Friday, June 17, 2011

Green Fluffy Stuff

If you're of modest means and hope to retire sometime before your bones turn to dust you should be very cautious about getting involved in the art and mad science that is fly tying. My inventory of fly tying materials is VERY modest but is already so deep that I'm certain I have at least two of a few things. One can't help but forget purchases of both obtuse and common materials and then go purchase another of the same.

Too much dubbing?
I have too much dubbing. I've got Superfine for dries, two collections of Antron for nymphs and my most favoritest collection -- 12 colors of Ice Dub. I also have three different colors of Sulphur dubbing in small packets as well as myriad other odds and ends including Red Fox Squirrel which I absolutely needed at the time but I'd have to go to Google to find out what its actually for. Update: The Red Fox Squirrel nymph as is turns out.

If there is a mad scientist of fly tying, it's Keith Barton of He's constantly tinkering with dubbing turning the kitchen sink is various colors from dying experiments and seeking better, more effective materials for those of us infected with the tying sickness.

Earlier this year he announced his own line of dubbing, Free Range Dubbing. I read the post and ordered none. As I've said above, I have enough dubbing.

Old school "recyclable" label
Then I read a review on some website and was intrigued in only the way a fly tyer can be intrigued about a combination of animal and synthetic substances that will make a fly so irresistible to a trout. I plunked down nine bucks for a few of the colors, mostly green ones. Green is a color that seems to be a winner in most places and I've been looking for a good caddis green in particular cause the other three Caddis greens I have just don't seem right.

A package arrived in short order and contained not only the colors that I ordered but some samples of other colors. I love surprises. Especially surprises that involve more fly tying stuff.

The material is pretty cool. Keith describes it in cigar terms: binder-filler-wrapper. What it looks like is some guard hairs coupled with some fluffier stuff (must be the filler) and a hint of sparkle. After a couple of years majoring on antron dubbings I found this stuff very easy to work with. While it certainly doesn't leap onto the thread (a claim Keith specifically doesn't make) it is easy to work with as long as you've got some dubbing skills and don't use too much.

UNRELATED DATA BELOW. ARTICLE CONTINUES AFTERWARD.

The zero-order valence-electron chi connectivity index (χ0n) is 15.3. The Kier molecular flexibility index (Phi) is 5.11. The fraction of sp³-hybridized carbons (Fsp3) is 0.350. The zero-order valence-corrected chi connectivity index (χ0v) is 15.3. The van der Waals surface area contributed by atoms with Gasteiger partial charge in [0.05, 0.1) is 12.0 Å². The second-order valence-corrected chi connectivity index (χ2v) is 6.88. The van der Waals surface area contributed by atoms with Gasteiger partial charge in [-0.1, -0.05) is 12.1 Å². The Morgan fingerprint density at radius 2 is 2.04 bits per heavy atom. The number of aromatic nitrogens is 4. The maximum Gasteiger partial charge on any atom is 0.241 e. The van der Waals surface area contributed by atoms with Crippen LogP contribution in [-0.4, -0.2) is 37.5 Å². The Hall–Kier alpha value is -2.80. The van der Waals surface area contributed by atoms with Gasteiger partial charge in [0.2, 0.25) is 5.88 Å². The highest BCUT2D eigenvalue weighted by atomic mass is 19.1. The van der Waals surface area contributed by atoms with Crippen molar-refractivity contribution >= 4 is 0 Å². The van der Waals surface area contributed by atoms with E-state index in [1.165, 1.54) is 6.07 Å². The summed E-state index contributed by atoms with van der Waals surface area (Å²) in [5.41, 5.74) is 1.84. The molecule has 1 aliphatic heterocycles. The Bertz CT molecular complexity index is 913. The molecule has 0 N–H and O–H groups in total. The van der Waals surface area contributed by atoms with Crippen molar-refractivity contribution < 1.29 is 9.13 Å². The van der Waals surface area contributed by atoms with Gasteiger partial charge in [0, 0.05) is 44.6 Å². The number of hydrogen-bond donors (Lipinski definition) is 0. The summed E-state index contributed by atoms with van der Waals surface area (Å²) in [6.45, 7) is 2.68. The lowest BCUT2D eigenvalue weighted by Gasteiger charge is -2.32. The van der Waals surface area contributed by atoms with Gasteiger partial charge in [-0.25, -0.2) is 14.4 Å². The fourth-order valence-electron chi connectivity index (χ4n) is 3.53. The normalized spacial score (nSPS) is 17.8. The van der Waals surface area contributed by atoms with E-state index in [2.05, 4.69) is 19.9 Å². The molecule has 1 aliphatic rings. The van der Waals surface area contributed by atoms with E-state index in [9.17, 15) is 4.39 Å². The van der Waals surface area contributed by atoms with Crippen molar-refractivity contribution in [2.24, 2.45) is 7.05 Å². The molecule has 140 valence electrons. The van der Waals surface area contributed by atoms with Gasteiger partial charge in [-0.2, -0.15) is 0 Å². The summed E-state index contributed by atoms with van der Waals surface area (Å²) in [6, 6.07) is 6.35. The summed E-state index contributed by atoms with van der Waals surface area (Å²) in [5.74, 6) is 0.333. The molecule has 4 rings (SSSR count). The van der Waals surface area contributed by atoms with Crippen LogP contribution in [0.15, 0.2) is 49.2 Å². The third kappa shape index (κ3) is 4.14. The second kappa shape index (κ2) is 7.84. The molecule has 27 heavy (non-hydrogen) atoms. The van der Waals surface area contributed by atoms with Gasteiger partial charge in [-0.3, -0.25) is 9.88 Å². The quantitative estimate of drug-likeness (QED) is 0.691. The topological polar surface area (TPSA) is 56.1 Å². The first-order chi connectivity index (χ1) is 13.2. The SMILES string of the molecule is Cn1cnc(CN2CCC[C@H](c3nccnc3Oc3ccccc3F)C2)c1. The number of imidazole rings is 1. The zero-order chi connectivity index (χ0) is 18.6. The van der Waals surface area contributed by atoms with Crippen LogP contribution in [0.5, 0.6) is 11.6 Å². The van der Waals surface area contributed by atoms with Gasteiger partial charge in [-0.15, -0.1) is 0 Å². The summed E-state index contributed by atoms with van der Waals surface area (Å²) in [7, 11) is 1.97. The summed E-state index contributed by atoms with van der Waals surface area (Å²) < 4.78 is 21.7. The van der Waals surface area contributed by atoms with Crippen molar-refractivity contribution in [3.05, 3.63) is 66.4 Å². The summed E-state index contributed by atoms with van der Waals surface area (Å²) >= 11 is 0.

It's very buggy on the fly. The guard hairs sometimes see a bit too buggy but if that's the case just trim them a bit. I don't know what the filler is but it lays down very nice. Just the right amount of buggyness without being unruly.

I was a bit disappointed about the level of flash. I like materials that have some sparkle and while there were tendrils of sparkly something-or-other in the material I would double whats in this recipe. That may just be personal preference as my theory is that every fly needs some flash.

Buggy on the fly
Fish catchin' Caddis
Of course, the proof is in the catching. Last night I made a quick trip to a local stream. There's this one pool that I can get fish out of any day of the year. Mostly fish there are in the 4-6 inch range. These are wild Browns. Last night I managed the largest fish I've ever taken out of that particular spot. All of ten inches and very spunky. Was it the Free Range? I don't know about that but it certainly was a fly I tied with Free Range.

Took the Green Caddis, Love those
 red spots. The picture in
the net really shows them off.

Note: This is just me writing about some stuff that I like. I don't do product endorsements (not that anyone has asked me to do so). And Mr. Barton didn't put me up to this.


  1. I agree that as fly tyers we have more materials than will ever be used. Just as we have more flies than will ever be used........ isn't that great.
    I love that label.
    The fly is right on, as the results show.

    Great post

  2. Yeah, the label is very cool. Not sure who designed it but they really captured the right branding.

  3. There is no cure. ;) ( nice shots of the browns! )